WannaCry, a strain of Windows ransomware that posed severe security threats to China's universities and energy corporations, is under control as the number of computers under attack dropped significantly, China's top cybersecurity emergency response center said.
The number of computers in China under attack from the ransomware had dropped Monday to Tuesday to 213,000 per hour on average from more than twice that - 520,000 per hour - from Saturday to Sunday, according to data released by the National Computer Network Emergency Response Technical Team/Coordination Center of China on Wednesday.
"The drop is mainly because users of Windows operating systems have begun to install patches developed by Microsoft after the global attack over the weekend," said Zhang Shuai, an engineer from the center. "But the risk remains high."
Gas stations run by China National Petroleum Corp in several cities could not carry out card and mobile payment transactions on Saturday because the computers were affected by the ransomware, the company said. Schools in China also were hit hard over the weekend.
Via a security loophole in Windows, the virus blocks users from accessing their own files. It encrypts the data and system files on the computer, which the user can then access only by paying 0 via the anonymous online bitcoin currency within seven days.
Zhang said Microsoft released patches to prevent such attacks in March and April. "Computers under attack are those that haven't updated their systems on time."
Tests by researchers show that an unpatched computer that was connected to the internet could be infected in a matter of minutes. WannaCry targets files that are important to the users, such as Word documents, pictures and videos, Zhang said.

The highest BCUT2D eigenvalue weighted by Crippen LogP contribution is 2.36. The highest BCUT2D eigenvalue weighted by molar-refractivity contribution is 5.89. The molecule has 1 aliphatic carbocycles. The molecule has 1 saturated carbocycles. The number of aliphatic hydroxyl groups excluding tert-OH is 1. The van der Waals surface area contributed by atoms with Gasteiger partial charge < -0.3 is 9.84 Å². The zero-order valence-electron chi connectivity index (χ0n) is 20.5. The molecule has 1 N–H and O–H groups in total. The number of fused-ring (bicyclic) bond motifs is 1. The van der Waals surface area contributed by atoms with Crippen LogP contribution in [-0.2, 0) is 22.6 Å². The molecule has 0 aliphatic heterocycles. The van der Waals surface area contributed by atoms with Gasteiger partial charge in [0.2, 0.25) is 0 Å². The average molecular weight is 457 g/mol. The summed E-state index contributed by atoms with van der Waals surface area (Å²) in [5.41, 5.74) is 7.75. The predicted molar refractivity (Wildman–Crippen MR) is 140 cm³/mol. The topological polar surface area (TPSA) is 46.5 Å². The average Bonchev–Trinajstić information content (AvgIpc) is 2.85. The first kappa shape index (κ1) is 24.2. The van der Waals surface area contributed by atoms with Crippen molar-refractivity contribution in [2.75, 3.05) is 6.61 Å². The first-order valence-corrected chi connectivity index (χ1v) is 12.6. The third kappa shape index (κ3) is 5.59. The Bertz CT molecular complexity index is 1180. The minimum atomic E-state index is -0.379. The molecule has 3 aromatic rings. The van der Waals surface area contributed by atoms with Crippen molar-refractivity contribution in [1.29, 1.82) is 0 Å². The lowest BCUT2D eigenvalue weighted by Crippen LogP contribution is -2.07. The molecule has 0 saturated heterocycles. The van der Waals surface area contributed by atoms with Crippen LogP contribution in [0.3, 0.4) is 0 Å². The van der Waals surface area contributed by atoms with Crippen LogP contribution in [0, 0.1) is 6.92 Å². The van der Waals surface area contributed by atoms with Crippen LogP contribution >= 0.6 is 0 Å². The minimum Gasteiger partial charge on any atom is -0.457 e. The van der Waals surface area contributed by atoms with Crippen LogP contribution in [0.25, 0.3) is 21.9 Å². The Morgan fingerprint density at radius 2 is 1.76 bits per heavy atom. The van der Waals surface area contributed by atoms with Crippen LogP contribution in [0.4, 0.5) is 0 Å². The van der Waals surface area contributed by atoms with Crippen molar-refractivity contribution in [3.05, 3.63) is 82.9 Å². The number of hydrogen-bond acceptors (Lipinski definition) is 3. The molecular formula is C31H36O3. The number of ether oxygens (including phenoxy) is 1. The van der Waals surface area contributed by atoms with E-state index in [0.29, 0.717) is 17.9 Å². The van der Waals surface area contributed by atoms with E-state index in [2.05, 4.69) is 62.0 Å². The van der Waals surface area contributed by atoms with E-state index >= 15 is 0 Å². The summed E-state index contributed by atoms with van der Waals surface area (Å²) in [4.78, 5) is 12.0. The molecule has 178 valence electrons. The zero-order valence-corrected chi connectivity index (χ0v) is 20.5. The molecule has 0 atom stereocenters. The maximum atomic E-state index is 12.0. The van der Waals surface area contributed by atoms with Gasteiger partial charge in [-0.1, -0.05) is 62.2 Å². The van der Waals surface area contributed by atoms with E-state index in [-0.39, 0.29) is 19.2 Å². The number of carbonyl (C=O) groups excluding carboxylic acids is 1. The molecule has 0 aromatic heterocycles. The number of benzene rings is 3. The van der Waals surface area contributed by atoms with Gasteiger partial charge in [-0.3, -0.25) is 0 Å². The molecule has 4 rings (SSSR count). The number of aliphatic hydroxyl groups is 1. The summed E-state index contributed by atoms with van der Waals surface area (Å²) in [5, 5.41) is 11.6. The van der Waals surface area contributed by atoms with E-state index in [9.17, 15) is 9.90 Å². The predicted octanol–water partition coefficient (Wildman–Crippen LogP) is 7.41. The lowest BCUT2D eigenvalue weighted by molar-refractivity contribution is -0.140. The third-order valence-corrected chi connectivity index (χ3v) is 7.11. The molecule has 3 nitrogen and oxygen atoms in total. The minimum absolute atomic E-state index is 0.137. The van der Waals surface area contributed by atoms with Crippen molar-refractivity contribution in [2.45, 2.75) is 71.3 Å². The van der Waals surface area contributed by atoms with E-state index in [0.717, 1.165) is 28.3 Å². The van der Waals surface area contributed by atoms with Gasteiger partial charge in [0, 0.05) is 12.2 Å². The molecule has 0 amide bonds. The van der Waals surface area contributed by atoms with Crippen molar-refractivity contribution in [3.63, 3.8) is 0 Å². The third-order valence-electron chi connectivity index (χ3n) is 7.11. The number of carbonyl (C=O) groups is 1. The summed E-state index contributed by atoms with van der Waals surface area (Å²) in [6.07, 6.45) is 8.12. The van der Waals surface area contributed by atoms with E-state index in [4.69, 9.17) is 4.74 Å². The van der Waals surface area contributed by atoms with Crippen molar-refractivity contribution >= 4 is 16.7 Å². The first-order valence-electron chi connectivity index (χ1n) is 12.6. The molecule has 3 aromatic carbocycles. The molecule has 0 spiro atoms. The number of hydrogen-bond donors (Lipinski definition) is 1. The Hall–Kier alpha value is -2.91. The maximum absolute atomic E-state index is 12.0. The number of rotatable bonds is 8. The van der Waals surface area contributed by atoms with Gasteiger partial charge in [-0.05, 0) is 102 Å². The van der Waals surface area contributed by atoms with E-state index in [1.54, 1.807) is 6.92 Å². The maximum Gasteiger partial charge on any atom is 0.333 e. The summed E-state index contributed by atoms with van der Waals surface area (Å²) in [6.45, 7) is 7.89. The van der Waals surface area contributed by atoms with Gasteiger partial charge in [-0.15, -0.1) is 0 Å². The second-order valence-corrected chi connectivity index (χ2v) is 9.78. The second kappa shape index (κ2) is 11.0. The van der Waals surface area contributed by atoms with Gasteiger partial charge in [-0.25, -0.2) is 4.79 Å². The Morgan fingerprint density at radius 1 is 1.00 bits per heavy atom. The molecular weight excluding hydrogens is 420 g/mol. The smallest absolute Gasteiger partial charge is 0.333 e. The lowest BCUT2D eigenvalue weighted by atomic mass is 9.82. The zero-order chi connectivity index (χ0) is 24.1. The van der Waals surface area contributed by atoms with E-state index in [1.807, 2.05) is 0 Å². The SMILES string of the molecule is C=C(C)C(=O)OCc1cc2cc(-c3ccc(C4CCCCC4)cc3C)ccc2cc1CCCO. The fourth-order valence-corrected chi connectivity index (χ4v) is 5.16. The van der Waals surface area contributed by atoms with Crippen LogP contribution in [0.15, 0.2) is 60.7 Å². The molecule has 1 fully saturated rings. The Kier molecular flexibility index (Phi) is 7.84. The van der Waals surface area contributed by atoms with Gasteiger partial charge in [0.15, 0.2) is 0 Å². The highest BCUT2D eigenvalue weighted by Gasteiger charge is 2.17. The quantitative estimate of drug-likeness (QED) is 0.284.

"It is almost impossible to fully recover the files once they are locked by WannaCry," Zhang said.
WannaCry also can easily penetrate to computers linked to corporations via an intranet because it spreads through e-mail as well as by computers connected via a network. Many computers that connect by an intranet need to be updated manually instead of automatically, which is why many businesses and universities were affected, he added.
More than 52,000 IP addresses around the world launched WannaCry attacks by 7 am Tuesday and 26,000 were from the Chinese mainland, the center said.
An architecture professor at a university in Beijing said his computer was attacked by WannaCry on Sunday.
"I thought it was a practical joke from my students at the beginning, until I heard the news," said the professor, who declined to be named. "Many of my blueprints have been locked. I'm planning to pay the ransom to save years of my hard work."
It still was not clear who will receive the ransom in the end. Zhang, from the emergency response center, said it would take international efforts to track down the perpetrators.